Wednesday, November 29, 2023

Defence Concepts moves to instil aircraft ownership in Botswana

It will take a genius to convince the rich that they can ditch their expensive sedans and make aircraft part of their collection, but Teezzarh Seduke is banking on Batswana’s like for taste to consider adding a plane to their collections.

Seduke, a Technical Director at Defence Concepts Botswana, brought invited guests for a demonstration of two light aircraft manufactured by Air Plane Factory, a South African company.

“The idea is to sensitise Batswana and residents about flight ownership,” Seduke said after Sunday Standard team was taken on a spin around Mmopane.

The aim of the demonstration of the two aircraft (a 2 seater Sling 2 and 4 seater Sling 4) was to give select individuals from Botswana the chance to see, learn and fly the aircrafts.

Seduke said the move was also to discourage the thinking that flying, let alone owning an aircraft, is for the elite only or perhaps people from first world countries.

“We are trying to break that mindset,” he added, saying the move is also supported by the Civil Aviation Authority of Botswana.

Seduke is also leveraging on the elegance of the locals and does not believe a person who drives an expensive car will not want to buy a light aircraft.

The monied guys in Botswana who may be interested in owning these aircraft include ranch owners and private business owners.

The two aircraft do not need the Category 1 airports, which means they can fly and land in bad places. They are very attractive to contractors and farmers with works in the countryside.

Contractors can use the light aircraft to monitor their projects in areas like Maun while staying in Gaborone, by conducting routine supervisions.

James Pitman, a director and shareholder at The Air Plane Factory, said they are coming to Botswana because the country is developing and the aircraft could be of good use.

“We are coming here because we have been focusing in South Africa…. (and) we do not have establishments in other parts of Africa,” Piman said.

“Countries like Botswana, which are developing, we think the aircraft can be of good use. We would like to do business with you if you are interested,” he added.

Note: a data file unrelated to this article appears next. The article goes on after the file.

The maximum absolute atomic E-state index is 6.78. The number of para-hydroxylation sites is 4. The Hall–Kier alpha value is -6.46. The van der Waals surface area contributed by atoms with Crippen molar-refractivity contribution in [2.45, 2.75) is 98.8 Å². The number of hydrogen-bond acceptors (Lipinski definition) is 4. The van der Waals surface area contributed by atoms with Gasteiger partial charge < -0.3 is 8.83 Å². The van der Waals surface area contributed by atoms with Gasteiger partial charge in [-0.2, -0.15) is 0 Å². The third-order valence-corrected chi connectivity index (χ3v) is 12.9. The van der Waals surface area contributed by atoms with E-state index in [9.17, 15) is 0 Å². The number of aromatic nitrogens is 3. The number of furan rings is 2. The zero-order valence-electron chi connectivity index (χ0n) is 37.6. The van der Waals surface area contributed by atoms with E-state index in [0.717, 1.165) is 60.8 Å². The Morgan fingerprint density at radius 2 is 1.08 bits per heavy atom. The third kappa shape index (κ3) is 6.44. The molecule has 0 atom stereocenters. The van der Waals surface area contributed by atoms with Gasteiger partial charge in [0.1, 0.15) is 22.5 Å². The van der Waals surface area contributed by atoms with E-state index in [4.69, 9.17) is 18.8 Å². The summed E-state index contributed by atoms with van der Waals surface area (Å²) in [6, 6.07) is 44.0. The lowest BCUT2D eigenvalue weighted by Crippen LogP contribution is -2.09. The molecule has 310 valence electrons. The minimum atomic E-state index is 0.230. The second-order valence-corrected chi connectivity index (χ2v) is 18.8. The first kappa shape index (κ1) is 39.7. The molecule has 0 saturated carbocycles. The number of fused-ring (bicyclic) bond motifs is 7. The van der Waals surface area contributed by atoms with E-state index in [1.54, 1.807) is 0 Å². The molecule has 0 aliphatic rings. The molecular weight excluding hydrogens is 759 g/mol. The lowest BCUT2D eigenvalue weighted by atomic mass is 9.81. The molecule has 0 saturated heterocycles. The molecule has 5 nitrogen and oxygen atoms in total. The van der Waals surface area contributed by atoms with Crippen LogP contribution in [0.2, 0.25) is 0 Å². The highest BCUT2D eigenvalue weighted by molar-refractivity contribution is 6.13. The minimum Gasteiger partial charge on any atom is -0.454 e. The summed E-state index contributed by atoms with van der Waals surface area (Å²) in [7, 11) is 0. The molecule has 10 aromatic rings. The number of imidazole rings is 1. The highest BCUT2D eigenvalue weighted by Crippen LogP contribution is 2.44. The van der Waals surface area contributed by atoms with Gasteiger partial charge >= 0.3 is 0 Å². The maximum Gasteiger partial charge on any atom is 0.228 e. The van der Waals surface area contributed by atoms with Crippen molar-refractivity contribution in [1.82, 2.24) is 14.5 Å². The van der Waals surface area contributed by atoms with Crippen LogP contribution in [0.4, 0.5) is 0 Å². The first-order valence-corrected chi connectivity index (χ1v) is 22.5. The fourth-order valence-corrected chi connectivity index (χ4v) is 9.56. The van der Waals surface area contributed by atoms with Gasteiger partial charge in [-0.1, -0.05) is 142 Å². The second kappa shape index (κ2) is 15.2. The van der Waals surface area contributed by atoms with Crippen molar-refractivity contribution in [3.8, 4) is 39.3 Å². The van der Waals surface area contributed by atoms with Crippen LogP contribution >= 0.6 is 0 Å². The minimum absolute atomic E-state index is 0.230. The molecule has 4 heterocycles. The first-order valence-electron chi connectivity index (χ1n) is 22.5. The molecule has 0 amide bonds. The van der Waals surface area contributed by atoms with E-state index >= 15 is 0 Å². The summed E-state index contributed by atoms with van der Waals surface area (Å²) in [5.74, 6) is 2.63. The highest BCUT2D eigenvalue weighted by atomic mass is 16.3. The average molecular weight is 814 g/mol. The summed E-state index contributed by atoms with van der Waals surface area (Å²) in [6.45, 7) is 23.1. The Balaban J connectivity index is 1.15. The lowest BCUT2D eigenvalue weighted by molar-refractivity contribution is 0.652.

The Air Plane Factory has sold 25 aircraft in South Africa only and it is now looking into the region. The company also has aircraft in the U.S, Australia and Europe.

“We have taken trips around the world and it has demonstrated that the aircraft are robust because it can fly in harsh weather conditions,” Pitman said. “The Air Plane Factory has two aircraft models, the Sling 2 and Sling 4, both of which we have personally flown around the world to not just prove how much we believe in our designs, but to also experience the passion for adventure.

The Sling 2 model, which sells for P730, 000 (exclusive of Value Added Tax) is a two seater aircraft that has a bigger cabin and bigger plane range, which means it can fly longer distances.

The all round performance aluminium aircraft can be purchased ready to fly or as a homebuilt kit.
Mike Blyth, another director at the company, said they have succeeded in making the aircraft ‘sexy’ and as experienced pilots they know the handling of the aircraft.

“The pricing is good. It is far less expensive, so it is good value for money with features that most light aircraft do not have,” said Blyth.

He said they have flown the aircraft around the world with more weight and it handled that well.
The Sling 4 model sells for P1, 07 million excluding VAT and has more features. It has flown from Rio de Janeiro to Cape Town.

The Airplane Factory is a Johannesburg based business focussing on the development and manufacture of high quality, high utility aircraft.


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